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Healthy Lockdown Habits: A Daily Countdown

I was inspired by a poster I saw the other day to write this post of 'daily' habits and activities to help you happy and healthy during this lockdown period. So, here is my countdown for you all...

9 Thousand Steps

As our average step counts are lower than usual, it's important to still try and get your steps in during the lockdown. We might not normally notice the positive effects of our passive daily exercise, but you start to feel the effect of not doing it. Daily exercise has many benefits, including better circulation, helping you get a better nights sleep and strengthening your muscles, joints and bones.

8 Hours Sleep

Research shows that most people need at least 7 to 8 hours of sleep each night to function optimally. A good nights sleep is very important, especially as it can improve concentration and productivity, which is so important whilst you're studying and creating. Poor sleep can also have a huge impact on your mental health, and has been directly linked to issues such as depression.

7 Glasses of Water

Whilst the amount of water you drink depends on your weight, age, and more, it's important that you're drinking enough water.Drinking water is key for being and feeling healthy. It helps to keep your temperature regulated and to protect your organs, tissues and joints. It can also help to prevent and alleviate headaches, which can be common due to the screen time in the pandemic.

6 Minutes of Meditation or Mindfulness

It's really important to take time out for yourself each day. Try to take a few moments to relax, clear your mind, and let the daily stresses melt away. If you find it hard, why not take time out every day for meditation, mindfulness or whatever works for you. If you're not sure where to start, you can speak to Ethan from Student Support or I'd also recommend checking out the Calm and Headspace apps.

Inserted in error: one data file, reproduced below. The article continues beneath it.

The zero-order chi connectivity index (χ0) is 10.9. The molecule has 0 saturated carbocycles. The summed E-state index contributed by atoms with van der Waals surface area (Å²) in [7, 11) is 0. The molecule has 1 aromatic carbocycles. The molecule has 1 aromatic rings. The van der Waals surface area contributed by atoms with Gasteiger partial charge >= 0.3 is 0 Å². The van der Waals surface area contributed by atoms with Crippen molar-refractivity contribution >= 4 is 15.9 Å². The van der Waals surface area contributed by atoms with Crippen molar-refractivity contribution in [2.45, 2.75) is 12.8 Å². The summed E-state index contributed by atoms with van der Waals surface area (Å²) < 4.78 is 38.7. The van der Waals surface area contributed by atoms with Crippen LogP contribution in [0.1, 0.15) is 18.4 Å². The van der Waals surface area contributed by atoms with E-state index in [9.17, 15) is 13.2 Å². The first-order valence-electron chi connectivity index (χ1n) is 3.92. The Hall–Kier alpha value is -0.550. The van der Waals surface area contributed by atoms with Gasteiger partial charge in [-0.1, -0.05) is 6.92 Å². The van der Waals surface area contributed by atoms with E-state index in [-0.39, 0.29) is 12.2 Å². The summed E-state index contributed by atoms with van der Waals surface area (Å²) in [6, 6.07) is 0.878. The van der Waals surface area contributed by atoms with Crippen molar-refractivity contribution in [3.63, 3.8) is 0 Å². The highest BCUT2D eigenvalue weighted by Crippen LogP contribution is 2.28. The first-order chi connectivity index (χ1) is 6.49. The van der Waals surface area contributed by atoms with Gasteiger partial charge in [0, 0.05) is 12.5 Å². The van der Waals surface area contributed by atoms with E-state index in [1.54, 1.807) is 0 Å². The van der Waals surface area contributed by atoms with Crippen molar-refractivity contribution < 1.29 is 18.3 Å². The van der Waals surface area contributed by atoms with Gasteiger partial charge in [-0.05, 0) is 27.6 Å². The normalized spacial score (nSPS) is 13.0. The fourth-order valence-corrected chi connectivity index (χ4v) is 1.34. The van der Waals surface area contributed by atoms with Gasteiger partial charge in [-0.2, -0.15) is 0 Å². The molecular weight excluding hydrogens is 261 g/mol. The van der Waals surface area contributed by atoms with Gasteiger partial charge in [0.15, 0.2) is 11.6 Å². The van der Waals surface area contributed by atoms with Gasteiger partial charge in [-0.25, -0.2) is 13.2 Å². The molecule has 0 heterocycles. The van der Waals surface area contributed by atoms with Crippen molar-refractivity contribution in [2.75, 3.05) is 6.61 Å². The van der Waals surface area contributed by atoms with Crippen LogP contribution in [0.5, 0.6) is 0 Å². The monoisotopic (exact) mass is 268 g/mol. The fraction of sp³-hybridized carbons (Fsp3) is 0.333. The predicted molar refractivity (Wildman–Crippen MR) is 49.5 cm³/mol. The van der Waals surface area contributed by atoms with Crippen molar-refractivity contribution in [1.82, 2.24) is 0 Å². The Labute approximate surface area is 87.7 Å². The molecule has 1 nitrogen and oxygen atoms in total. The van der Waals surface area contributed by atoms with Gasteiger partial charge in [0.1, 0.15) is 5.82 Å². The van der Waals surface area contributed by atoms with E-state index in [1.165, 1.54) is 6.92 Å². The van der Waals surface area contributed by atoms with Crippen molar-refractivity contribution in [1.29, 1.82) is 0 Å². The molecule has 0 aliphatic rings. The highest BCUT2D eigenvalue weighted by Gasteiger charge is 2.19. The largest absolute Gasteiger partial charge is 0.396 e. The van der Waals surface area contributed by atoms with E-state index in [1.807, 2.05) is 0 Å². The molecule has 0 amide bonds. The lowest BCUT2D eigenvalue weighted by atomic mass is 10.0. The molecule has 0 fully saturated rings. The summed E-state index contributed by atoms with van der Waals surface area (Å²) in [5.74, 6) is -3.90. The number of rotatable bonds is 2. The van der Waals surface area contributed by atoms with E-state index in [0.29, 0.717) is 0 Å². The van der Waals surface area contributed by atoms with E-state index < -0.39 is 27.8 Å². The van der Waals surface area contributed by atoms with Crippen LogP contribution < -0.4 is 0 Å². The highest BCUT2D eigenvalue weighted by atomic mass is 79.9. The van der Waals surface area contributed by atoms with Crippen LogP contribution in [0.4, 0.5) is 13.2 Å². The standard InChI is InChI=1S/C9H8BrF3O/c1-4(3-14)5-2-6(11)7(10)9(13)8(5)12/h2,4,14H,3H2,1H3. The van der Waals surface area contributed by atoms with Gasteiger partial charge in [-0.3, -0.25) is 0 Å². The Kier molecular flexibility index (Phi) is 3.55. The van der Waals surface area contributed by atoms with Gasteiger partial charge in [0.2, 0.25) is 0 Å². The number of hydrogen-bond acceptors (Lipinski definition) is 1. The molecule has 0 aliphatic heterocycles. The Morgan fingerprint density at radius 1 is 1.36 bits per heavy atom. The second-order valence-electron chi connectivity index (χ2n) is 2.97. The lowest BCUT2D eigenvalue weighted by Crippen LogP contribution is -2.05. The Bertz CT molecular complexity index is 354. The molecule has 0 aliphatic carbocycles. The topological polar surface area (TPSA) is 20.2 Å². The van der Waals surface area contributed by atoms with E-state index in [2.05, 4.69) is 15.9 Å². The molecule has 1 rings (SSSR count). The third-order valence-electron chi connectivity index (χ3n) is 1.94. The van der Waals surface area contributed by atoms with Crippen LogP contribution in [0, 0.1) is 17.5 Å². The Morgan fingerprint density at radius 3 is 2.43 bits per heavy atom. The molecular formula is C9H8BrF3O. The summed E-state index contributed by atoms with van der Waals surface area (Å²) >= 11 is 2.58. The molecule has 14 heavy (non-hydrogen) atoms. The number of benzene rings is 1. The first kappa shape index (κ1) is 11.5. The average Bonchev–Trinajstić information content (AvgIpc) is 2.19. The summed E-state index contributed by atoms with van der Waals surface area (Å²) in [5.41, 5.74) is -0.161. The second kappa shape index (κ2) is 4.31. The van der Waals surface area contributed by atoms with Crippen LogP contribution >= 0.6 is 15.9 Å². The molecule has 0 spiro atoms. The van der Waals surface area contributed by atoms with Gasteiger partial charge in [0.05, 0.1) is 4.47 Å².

5 A Day

I think we all know about the 5-a-day recommendation, but it is an important one. Fruit and vegetables are a source of vitamins, minerals and fibre, and are an important part of a healthy, balanced diet. Find yourself reaching for sweet snacks rather than fruit? (I know I do!) Try adding vegetables to your pasta sauce or as toppings for your pizza, and try swapping out your usual go-to and drink some fruit juice with a meal. Why not try beans, peas or lentils? They're cheap, low-fat, and a source of protein, fibre, vitamins and minerals, plus they count towards your five a day so they're a win-win really.

4 Mini Breaks

If you're sat at your desk or on your bed all day working, learning and/or creating, then it's important to get up and give yourself a break - both for your mental and physical wellbeing. You could try stretching or meditating, or even doing some yoga in between sessions or whilst you listen along. It's important to keep your body moving so that you don't end up achy and sore. There are lots home routines out there so why not have a Google to find some that suit you and your environment and try them out?

3 Meals and Snacks

Now this one sounds like a simple one, right? But how often do you forget lunch and decide just to wait until the evening to eat? I'm certainly guilty of that. Although we don't need 3 meals a day, it's actually much healthier to eat three meals a day, with snacks in between if you're feeling particularly hungry. Don't put off eating for tasks or meetings, or eat nothing all day to overdo it in the evening. Try to eat when you are hungry, and eat little and often rather than one big meal at the end of the day.

2 Hours Before Bed

I'm sure we're all guilty of spending the day on our laptops, watching TV at night then heading to bed with our phones, I sure am, but it can have a huge impact on your quality of sleep (and ability to get to sleep, for that matter). It's recommended that you have 2 hours without your phone before bed, as this can help you have a much better nights sleep overall. So, why not take a book or magazine to bed instead?

1 Session of Exercise or 1,000 Extra Steps

Lastly, either push your 9,000 steps to 10,000 or do one session of exercise every couple of days. Whilst you shouldn't push yourself nor do too much exercise, regular exercise has a positive effect on your mental wellbeing, as well as your physical health. Exercise can help boost your mood and energy and helps you to have a better night sleep, so it can be hugely beneficial for working, studying and productivity.

I hope these help you to think about ways you can improve your healthy habits during this lockdown! Best, Harriet Moore Student Union President

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